Comptroller Defends Decision To Scrap Foreclosure Review

13297_thomas_j._curry Comptroller Defends Decision To Scrap Foreclosure Review More than one month after the surprise announcement of the termination of the Independent Foreclosure Review (IFR) in favor of an $8.5 billion settlement with 10 major servicers, Comptroller of the Currency Thomas J. Curry made his first public explanation on the decision to shut down the IFR.

Speaking yesterday in Washington, D.C., before a meeting of Women in Housing and Finance, Curry defined the IFR as a well-intended endeavor that ultimately overwhelmed everyone involved.

‘The IFR was set up to determine whether eligible borrowers in foreclosure were afforded all of the protections they are entitled to under the law and to provide compensation where errors resulted in financial harm,’ he said. ‘We knew that would be a difficult task, but it proved to be much more complicated than anyone anticipated.’

Curry explained that although the federal government spent $35 million in a marketing campaign to raise awareness of the IFR – resulting in more than 500,000 requests by borrowers for reviews – and the servicers that agreed to the IFR spent nearly nearly $2 billion on independent consultants to handle the review, no compensatory funds were distributed by November 2012.

‘So in late 2012, at the same time we were raising awareness of the IFR, we also came to the realization that maintaining our course would significantly delay compensation without appreciable benefit to the affected borrowers,’ Curry said. ‘I decided we needed to change direction, and the Federal Reserve came to the same conclusion. This was not a decision I made lightly. I knew that the servicers, independent consultants, community groups and even some members of Congress had made a personal and concerted effort to support the process and make it work as well as possible. I am deeply grateful to everyone who supported our efforts, and the added data we received will immensely improve our final analysis.’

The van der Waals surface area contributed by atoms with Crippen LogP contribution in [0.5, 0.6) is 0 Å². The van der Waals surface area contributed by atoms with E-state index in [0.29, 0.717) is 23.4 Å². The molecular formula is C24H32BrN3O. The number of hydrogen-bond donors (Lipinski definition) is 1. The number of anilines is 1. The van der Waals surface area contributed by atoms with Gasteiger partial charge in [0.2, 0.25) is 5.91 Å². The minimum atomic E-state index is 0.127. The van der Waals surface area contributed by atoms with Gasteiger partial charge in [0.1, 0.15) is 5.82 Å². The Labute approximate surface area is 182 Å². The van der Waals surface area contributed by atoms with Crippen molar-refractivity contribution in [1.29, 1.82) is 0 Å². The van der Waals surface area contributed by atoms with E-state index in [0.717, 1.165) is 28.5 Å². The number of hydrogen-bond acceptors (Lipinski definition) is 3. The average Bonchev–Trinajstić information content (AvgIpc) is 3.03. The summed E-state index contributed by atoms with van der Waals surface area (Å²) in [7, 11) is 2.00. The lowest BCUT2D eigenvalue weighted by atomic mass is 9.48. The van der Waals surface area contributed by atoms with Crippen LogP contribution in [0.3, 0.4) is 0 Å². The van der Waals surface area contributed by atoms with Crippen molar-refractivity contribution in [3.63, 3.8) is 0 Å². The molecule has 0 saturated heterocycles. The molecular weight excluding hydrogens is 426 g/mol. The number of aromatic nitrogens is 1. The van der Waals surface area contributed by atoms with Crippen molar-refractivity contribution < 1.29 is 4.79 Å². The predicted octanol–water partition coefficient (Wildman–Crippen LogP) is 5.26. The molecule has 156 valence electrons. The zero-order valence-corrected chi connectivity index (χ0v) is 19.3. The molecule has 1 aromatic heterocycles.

Curry claimed that shutting down the IFR in favor of the Jan. 7 settlement would ensure that compensation was swiftly expedited.

‘The modified consent orders will provide $3.6 billion in payments to 4.2 million eligible borrowers and $5.7 billion in additional foreclosure prevention assistance,’ Curry said. ‘That's the largest cash payout of any foreclosure-related settlement to date. Under this approach borrowers will be contacted and we expect checks will start to go out by the end of March. Under the old process, reviews would have almost certainly continued into 2014, almost three years after the consent orders were signed.’

Although Curry did not address why the decision to scrap the IFR and pursue a settlement was conducted in total secrecy – a point that raised the ire of the leadership of the House Oversight Committee, which claimed they only learned of the settlement from media reports – he acknowledged that the settlement's funds distribution process has been the subject of skepticism.

‘Regulators spent a significant amount of time determining categories of potential harm,’ he said. ‘The types of errors that could have occurred fall into 11 basic groups from relatively minor to the very egregious. Eligible borrowers will be slotted into each group based on objective loan attributes and borrower characteristics and then compensated based on that category, a much simpler process than the original IFR. The Office of the Comptroller of the Currency and the Federal Reserve will then determine the amount of payment for each category, ranging from hundreds of dollars to $125,000.

‘To those who think the restitution will be insufficient, I would call their attention to the size of the required outlays – $3.6 billion in direct payments and $5.7 billion in other assistance,’ he added. ‘The best available information we have suggests the cash payout alone is several times the potential payout had the reviews run their course. And the $5.7 billion in other assistance will result in meaningful relief to borrowers still struggling to keep their homes, and this assistance can make a real difference for those families and their communities.’


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